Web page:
Thursday, 3 March 2011

World university rankings and institutional repositories

  There are several well-established worldwide university rankings: Times Higher Education (THE) in the UK, Shanghai Academic Ranking of World Universities (ARWU) in China, Leiden University ranking in The Netherlands and Webometrics ranking by CCHS-Cybermetrics Lab in Spain - incidentally the only one featuring specific rankings for Top African Universities -where University of Khartoum features in place 24 and the Sudan University of Science & Technology in place 36- and Arab World universities. Ever improving assessment formulas are designed - partly due to competition among them- based on a growing number of indicators aiming to cover different aspects of university performance.

These rankings are very popular in the media, and often deeply relied upon by university chancellors and managers as well. But when listening to the main argument used for ranking promotion -namely the growing numer of Asian, mainly Chinese students using them to make up their minds about what foreign university to travel into for their university debut- it becomes apparent the issue is mainly about institution web visibility rather than quality. And that's where repositories can play a key role as very valuable institutional assets for both showcasing the institution's research output and pushing their visibility on the Internet into higher standards.

There are paradigmatic cases within the Open Access community where a rather small, in principle unimpressive university in terms of number of students, nr of degrees offered or budget will achieve a high position in the national university rankings due to its solidly-established institutional repository. Universidade do Minho, based in Braga, Portugal, may be the most paradigmatic case of such repository impact in Southern Europe, with their RepositóriUM being one of the first worldwide to be established and populated -due to an institutional mandate issued by an Open Access-supportive chancellor. The result is everyone in the OA community has heard about UMinho and the Repositórium evolution is an example of a whole country's Open Access strategy being built around the success of a single very sound repository project (see 'the accretion model' for development of Open Access infrastructure).

In Spain, Universidad de Alicante plays a similar underdog role in terms of affiliated staff, number of students and several other indicators, but obtains very good results in university rankings, far better than much bigger Spanish universities thanks to its RUA open access institutional repository. Again, as a result of a vicechancellor's effort for promoting the Open Access (and, more generally speaking, the digital) paradigm, the University of Alicante is perceived in the Open Access community and beyond as a modern, appealing university for students to attend and professors to work at.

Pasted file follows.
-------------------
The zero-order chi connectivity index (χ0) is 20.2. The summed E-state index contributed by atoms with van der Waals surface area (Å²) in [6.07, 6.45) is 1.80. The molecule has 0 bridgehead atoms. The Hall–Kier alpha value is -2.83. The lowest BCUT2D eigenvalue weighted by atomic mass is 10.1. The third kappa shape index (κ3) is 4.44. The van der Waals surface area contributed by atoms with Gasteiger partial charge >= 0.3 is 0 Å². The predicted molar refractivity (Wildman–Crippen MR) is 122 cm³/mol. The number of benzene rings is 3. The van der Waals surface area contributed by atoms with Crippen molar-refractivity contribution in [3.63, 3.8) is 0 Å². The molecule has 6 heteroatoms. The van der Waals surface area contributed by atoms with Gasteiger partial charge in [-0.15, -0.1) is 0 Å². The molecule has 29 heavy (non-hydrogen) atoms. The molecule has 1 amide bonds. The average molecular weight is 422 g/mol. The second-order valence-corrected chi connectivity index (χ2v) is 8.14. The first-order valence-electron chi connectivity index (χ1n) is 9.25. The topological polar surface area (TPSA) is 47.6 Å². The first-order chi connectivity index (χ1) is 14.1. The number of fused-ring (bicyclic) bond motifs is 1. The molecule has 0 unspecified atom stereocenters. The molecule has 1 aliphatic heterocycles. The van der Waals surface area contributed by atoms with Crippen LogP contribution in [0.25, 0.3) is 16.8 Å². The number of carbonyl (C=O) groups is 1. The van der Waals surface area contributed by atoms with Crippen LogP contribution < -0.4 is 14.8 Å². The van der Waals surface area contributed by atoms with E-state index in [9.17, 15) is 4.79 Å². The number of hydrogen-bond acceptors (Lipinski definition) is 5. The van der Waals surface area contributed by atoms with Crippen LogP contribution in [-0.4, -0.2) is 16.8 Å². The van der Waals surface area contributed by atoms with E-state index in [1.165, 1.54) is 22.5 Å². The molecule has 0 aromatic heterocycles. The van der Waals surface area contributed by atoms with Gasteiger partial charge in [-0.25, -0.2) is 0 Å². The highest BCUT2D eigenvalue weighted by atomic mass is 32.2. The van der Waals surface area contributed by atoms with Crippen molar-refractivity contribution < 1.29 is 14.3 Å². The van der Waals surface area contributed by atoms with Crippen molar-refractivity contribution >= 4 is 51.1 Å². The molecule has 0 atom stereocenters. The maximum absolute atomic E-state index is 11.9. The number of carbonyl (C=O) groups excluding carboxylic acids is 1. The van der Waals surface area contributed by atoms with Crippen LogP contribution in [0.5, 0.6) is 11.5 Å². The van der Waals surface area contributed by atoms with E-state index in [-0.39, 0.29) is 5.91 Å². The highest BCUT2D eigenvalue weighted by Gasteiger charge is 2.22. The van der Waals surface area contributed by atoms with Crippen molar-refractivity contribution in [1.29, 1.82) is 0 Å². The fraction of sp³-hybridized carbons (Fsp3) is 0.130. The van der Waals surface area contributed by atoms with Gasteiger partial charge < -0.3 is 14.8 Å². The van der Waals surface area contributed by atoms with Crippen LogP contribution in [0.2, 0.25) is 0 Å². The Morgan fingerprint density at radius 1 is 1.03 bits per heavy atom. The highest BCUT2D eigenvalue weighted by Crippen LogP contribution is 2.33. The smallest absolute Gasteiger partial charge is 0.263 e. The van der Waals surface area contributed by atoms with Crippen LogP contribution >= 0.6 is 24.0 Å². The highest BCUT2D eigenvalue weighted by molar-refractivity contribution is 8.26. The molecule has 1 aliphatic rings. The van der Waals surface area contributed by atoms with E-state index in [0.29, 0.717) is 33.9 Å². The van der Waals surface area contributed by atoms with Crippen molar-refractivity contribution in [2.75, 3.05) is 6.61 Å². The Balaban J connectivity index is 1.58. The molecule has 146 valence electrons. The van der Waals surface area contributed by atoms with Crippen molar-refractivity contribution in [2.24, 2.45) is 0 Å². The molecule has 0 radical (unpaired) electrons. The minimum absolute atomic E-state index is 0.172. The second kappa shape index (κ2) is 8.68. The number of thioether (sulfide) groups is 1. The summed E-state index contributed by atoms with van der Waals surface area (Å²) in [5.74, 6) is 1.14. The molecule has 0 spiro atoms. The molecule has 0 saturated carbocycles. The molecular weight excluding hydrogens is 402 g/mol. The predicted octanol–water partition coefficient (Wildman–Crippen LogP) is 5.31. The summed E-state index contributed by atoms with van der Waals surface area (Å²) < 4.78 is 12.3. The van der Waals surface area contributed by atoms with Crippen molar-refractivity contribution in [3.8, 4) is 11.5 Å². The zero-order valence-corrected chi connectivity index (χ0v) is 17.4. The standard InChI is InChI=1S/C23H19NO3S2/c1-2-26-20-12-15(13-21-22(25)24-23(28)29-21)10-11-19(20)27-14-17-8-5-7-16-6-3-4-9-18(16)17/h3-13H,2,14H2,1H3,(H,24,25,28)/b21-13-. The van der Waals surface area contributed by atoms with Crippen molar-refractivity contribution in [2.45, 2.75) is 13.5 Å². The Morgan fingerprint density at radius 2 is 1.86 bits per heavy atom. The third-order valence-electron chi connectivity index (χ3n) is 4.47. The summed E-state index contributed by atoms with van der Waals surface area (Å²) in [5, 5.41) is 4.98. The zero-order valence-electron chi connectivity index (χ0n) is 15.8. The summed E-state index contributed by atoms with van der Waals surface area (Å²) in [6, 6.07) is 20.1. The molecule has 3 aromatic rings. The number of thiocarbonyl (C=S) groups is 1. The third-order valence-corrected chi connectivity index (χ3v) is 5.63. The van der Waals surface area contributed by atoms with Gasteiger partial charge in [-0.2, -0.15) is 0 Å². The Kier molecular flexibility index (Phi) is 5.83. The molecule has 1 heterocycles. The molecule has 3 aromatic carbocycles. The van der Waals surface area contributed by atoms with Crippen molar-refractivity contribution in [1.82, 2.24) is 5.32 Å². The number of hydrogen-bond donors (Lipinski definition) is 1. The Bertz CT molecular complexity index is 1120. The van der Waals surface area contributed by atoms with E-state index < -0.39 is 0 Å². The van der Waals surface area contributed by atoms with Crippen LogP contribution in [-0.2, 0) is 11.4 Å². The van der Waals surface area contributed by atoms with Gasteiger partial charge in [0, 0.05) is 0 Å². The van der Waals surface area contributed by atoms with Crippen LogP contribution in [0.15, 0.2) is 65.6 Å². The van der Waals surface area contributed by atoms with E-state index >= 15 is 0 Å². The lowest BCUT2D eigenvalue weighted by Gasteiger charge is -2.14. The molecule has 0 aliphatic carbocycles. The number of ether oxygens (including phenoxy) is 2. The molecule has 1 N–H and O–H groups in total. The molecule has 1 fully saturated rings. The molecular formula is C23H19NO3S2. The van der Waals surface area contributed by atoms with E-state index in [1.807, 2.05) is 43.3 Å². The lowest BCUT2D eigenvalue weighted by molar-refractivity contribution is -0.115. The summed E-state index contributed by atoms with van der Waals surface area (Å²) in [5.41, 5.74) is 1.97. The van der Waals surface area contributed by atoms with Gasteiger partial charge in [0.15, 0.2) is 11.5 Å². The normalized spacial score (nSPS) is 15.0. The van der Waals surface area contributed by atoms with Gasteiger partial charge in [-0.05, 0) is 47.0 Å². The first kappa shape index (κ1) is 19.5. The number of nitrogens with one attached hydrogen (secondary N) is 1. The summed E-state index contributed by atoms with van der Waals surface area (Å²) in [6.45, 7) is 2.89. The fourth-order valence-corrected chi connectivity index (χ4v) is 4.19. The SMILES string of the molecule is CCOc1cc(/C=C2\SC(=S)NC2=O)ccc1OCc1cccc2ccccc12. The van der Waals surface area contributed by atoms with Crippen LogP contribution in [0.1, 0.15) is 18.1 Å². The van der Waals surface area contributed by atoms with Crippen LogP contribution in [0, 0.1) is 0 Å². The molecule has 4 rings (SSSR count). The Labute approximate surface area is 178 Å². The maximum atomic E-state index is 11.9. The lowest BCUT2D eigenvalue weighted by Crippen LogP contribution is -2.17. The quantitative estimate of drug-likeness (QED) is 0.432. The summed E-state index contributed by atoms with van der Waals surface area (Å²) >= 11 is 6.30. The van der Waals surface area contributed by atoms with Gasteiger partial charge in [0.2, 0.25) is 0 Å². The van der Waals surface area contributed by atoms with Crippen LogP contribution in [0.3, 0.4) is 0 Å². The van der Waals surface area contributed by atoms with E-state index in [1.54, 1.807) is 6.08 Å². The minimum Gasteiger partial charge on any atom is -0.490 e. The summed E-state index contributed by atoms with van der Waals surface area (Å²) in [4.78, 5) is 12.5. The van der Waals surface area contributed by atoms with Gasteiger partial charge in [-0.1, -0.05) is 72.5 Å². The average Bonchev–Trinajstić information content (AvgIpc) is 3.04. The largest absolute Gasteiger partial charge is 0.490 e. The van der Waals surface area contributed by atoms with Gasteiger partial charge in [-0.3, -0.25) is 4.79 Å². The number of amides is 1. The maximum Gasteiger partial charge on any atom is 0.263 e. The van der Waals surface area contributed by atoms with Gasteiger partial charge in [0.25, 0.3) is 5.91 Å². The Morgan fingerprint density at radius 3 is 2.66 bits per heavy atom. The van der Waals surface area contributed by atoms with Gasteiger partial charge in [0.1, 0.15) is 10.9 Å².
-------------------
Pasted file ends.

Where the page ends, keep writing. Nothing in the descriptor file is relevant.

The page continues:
University of Southampton could be a comparable example in the UK, featured as it is before Oxford University in the Cybermetrics Lab university ranking thanks to a very solid institutional repository project - whole analysis depending nevertheless on indicators used by different assessment schemas.

By looking into a particular methodology for defining a world university ranking we may see how the setting up of an institutional repository highlights a university's research output on the web. For this purpose we'll focus on the web repository world ranking, published twice a year by researchers at the Spanish Cybermetrics Lab, Centre for Social Sciences and Humanities, Spanish National Research Council (CCHS-CSIC). The analysis of the methodology applied for establishing the ranking may also be useful when examining repository design requirements.

The publicly-available criteria for the Cybermetrics Lab ranking ellaboration is the following:

Open Access availability of an institution research output on the Internet via an Institutional Repository particularly enhances the institution's performance for indicators 2, 3 and 4, resulting in a higher place in rankings.

There are also world institutional repository rankings available on the Internet, Cybermetrics Lab's, being possibly the most popular one. Assessment criteria are very similar to the ones used for university ranking. As a result, big international subject-based repositories such as arXiv or SSRN in the world repository ranking are regularly featured in the ranking's first places.

However, as the most recent version (Jan 2011) covers 1120 repositories worldwide, even small, very recently established repositories get featured in this ranking. This means if a project for building a Faculty of Science/UofK Institutional Repository started now, the IR could probably feature in the next edition of this ranking due July 2011.

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